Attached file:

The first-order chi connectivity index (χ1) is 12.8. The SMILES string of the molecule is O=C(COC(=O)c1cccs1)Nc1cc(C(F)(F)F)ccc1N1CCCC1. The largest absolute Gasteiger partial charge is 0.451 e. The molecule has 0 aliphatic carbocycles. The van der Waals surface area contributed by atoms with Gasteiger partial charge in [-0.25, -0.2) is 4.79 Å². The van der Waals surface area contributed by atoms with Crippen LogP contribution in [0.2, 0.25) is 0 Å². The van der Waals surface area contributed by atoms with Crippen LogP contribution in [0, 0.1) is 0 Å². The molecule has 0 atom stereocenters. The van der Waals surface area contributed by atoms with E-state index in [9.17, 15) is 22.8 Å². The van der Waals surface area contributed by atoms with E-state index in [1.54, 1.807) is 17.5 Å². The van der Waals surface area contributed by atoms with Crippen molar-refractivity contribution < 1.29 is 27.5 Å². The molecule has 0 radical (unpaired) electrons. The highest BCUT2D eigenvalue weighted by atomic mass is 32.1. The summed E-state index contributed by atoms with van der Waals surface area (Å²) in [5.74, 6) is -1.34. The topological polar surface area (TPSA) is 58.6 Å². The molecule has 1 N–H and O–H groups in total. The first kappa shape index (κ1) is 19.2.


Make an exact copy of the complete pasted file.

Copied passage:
The first-order chi connectivity index (χ1) is 12.8. The SMILES string of the molecule is O=C(COC(=O)c1cccs1)Nc1cc(C(F)(F)F)ccc1N1CCCC1. The largest absolute Gasteiger partial charge is 0.451 e. The molecule has 0 aliphatic carbocycles. The van der Waals surface area contributed by atoms with Gasteiger partial charge in [-0.25, -0.2) is 4.79 Å². The van der Waals surface area contributed by atoms with Crippen LogP contribution in [0.2, 0.25) is 0 Å². The van der Waals surface area contributed by atoms with Crippen LogP contribution in [0, 0.1) is 0 Å². The molecule has 0 atom stereocenters. The van der Waals surface area contributed by atoms with E-state index in [9.17, 15) is 22.8 Å². The van der Waals surface area contributed by atoms with E-state index in [1.54, 1.807) is 17.5 Å². The van der Waals surface area contributed by atoms with Crippen molar-refractivity contribution < 1.29 is 27.5 Å². The molecule has 0 radical (unpaired) electrons. The highest BCUT2D eigenvalue weighted by atomic mass is 32.1. The summed E-state index contributed by atoms with van der Waals surface area (Å²) in [5.74, 6) is -1.34. The topological polar surface area (TPSA) is 58.6 Å². The molecule has 1 N–H and O–H groups in total. The first kappa shape index (κ1) is 19.2.